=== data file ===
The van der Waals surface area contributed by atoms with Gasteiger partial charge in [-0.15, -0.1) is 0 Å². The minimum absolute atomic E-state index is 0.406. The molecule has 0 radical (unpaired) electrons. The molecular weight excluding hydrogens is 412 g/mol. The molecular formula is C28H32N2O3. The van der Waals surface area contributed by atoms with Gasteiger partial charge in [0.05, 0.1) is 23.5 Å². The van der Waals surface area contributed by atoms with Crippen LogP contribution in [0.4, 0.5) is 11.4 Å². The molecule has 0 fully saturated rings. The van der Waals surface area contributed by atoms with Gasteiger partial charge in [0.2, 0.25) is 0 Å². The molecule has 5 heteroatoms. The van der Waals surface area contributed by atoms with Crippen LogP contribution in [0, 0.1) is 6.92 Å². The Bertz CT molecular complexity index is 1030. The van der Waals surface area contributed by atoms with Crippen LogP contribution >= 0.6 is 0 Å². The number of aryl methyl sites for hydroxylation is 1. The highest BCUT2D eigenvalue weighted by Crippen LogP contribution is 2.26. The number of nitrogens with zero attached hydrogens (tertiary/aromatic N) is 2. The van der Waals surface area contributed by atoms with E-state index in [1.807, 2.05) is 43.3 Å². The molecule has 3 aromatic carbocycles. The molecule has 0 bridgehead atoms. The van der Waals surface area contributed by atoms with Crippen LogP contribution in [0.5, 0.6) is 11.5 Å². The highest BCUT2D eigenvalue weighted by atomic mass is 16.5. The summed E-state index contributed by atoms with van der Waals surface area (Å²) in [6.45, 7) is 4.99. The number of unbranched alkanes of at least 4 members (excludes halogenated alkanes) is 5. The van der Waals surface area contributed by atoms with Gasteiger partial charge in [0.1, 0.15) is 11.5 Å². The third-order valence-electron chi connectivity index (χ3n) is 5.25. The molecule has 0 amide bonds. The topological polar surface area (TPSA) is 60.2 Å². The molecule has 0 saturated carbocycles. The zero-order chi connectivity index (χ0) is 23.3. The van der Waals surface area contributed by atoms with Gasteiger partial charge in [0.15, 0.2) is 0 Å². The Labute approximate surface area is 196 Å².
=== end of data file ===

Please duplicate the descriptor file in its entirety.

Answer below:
The van der Waals surface area contributed by atoms with Gasteiger partial charge in [-0.15, -0.1) is 0 Å². The minimum absolute atomic E-state index is 0.406. The molecule has 0 radical (unpaired) electrons. The molecular weight excluding hydrogens is 412 g/mol. The molecular formula is C28H32N2O3. The van der Waals surface area contributed by atoms with Gasteiger partial charge in [0.05, 0.1) is 23.5 Å². The van der Waals surface area contributed by atoms with Crippen LogP contribution in [0.4, 0.5) is 11.4 Å². The molecule has 0 fully saturated rings. The van der Waals surface area contributed by atoms with Gasteiger partial charge in [0.2, 0.25) is 0 Å². The molecule has 5 heteroatoms. The van der Waals surface area contributed by atoms with Crippen LogP contribution in [0, 0.1) is 6.92 Å². The Bertz CT molecular complexity index is 1030. The van der Waals surface area contributed by atoms with Crippen LogP contribution >= 0.6 is 0 Å². The number of aryl methyl sites for hydroxylation is 1. The highest BCUT2D eigenvalue weighted by Crippen LogP contribution is 2.26. The number of nitrogens with zero attached hydrogens (tertiary/aromatic N) is 2. The van der Waals surface area contributed by atoms with E-state index in [1.807, 2.05) is 43.3 Å². The molecule has 3 aromatic carbocycles. The molecule has 0 bridgehead atoms. The van der Waals surface area contributed by atoms with Crippen LogP contribution in [0.5, 0.6) is 11.5 Å². The highest BCUT2D eigenvalue weighted by atomic mass is 16.5. The summed E-state index contributed by atoms with van der Waals surface area (Å²) in [6.45, 7) is 4.99. The number of unbranched alkanes of at least 4 members (excludes halogenated alkanes) is 5. The van der Waals surface area contributed by atoms with Gasteiger partial charge in [0.1, 0.15) is 11.5 Å². The third-order valence-electron chi connectivity index (χ3n) is 5.25. The molecule has 0 amide bonds. The topological polar surface area (TPSA) is 60.2 Å². The molecule has 0 saturated carbocycles. The zero-order chi connectivity index (χ0) is 23.3. The van der Waals surface area contributed by atoms with Gasteiger partial charge in [0.15, 0.2) is 0 Å². The Labute approximate surface area is 196 Å².